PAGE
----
Last updated on February 2018

Fludarabine Phosphate Cyclophosphamide and Total-Body Irradiation Followed by Donor Bone Marrow Transplant and Cyclophosphamide Mycophenolate Mofetil Tacrolimus and Sirolimus in Treating Patients With Primary Immunodeficiency Disorders or Noncancerous Inherited Disorders


Brief description of study

This phase I/II trial studies the side effects of fludarabine phosphate, cyclophosphamide and total-body irradiation followed by donor bone marrow transplant and cyclophosphamide, mycophenolate mofetil, tacrolimus, and sirolimus in treating patients with primary immunodeficiency disorders or noncancerous inherited disorders. Giving low doses of chemotherapy and total-body irradiation before a bone marrow transplant helps prepare the patient's body to accept the incoming donor's bone marrow and decrease the risk that the patient's immune system will reject the donor's stem cells. When the healthy stem cells from a donor are infused into the patient they may help the patient's bone marrow make stem cells, red blood cells, white blood cells, and platelets. Sometimes the transplanted cells from a donor can make an immune response against the body's normal cells called graft versus host disease. Giving cyclophosphamide, mycophenolate mofetil, tacrolimus, and sirolimus after the transplant may help decrease this from happening.

Detailed Study Description

PRIMARY OBJECTIVES:

I. Determine safety of nonmyeloablative conditioning and hematopoietic cell transplantation (HCT) from human leukocyte antigen (HLA)-haploidentical related donors for patients with nonmalignant inherited disorders who do not have an HLA-matched related or unrelated donor.

SECONDARY OBJECTIVES:

I. Determine whether nonmyeloablative conditioning and HCT from an HLA-haploidentical related donor graft can establish mixed chimerism (> 5% cluster of differentiation [CD]3+ donor T-cell chimerism) in patients with nonmalignant inherited disorders.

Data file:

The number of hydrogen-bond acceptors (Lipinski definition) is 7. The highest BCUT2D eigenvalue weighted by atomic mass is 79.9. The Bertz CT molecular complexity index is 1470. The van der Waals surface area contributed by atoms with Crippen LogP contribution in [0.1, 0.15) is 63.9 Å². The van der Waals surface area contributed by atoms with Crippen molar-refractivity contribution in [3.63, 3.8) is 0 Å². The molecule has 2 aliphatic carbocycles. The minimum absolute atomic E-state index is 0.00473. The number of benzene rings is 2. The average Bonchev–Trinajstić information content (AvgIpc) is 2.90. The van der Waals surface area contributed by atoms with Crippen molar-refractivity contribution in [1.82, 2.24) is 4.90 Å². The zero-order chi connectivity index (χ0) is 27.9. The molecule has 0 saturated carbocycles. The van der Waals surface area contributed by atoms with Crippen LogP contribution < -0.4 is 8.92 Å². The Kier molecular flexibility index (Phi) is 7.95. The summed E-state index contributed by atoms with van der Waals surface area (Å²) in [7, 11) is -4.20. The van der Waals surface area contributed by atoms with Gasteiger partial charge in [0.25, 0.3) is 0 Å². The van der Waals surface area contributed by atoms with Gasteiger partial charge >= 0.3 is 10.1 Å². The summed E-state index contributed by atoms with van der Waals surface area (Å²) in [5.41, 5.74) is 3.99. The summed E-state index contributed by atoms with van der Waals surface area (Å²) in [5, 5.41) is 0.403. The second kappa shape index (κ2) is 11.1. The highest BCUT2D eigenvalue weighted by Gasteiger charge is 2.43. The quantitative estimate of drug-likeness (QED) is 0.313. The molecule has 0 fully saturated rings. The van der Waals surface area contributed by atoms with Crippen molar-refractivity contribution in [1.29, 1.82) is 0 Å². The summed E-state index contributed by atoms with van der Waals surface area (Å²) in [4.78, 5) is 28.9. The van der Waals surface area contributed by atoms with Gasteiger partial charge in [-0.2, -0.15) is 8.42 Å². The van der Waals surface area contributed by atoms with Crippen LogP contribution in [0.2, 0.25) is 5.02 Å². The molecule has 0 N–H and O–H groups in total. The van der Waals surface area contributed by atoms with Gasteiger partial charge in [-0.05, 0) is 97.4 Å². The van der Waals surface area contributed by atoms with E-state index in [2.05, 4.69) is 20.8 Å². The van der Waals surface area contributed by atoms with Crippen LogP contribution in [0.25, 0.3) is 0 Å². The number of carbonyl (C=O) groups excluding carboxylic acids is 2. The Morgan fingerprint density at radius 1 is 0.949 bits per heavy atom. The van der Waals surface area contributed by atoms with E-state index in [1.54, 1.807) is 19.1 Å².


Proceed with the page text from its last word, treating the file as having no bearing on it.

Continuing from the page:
II. Transplant related mortality at day 100.

III. Incidence and severity of graft-versus-host disease (GHVD).

IV. Immune reconstitution.

V. Infections during the first 200 days after HCT.

OUTLINE

NONMYELOABLATIVE CONDITIONING REGIMEN: Patients receive fludarabine phosphate intravenously (IV) over 1 hour on days -6 to -2; cyclophosphamide IV over 1 hour on days -6 and -5; and undergo total body irradiation on day -1.

TRANSPLANTATION: Patients undergo allogeneic bone marrow transplant on day 0.

POST-TRANSPLANT IMMUNOSUPPRESSION: Patients receive cyclophosphamide IV over 1 hour on days 3 and 4, and mycophenolate mofetil orally (PO) every 8 hours on days 5-30 then twice daily (BID) to day 40, and then if there is no evidence of active GVHD and donor engraftment is > 95% (or by principal investigator [PI] approval) taper until approximately day 96, or faster at discretion of PI. Patients also receive tacrolimus IV continuously over 22-24 hours starting on day 5 post-transplant and continue on tacrolimus through day 100 followed by a taper to approximately day 180 if there is no evidence of GVHD and their graft is doing well. Patients may convert to oral tacrolimus given BID or three times daily (TID) when the patient is able to take medications orally and has a therapeutic drug level. In addition, patients will receive sirolimus orally beginning on day 5 through day 180 followed by a taper to approximately day 210 if there is no evidence of GVHD and their graft is doing well.

After completion of study treatment, patients are followed up at 6, 12, 18, and 24 months, and then annually thereafter.

Clinical Study Identifier: NCT00358657

Contact Investigators or Research Sites near you

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Haydar A. Frangoul

The Children's Hospital at TriStar Centennial
Nashville, TN United States
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James Connelly

Vanderbilt University/Ingram Cancer Center
Nashville, TN United States
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Lauri M. Burroughs

Fred Hutch/University of Washington Cancer Consortium
Seattle, WA United States
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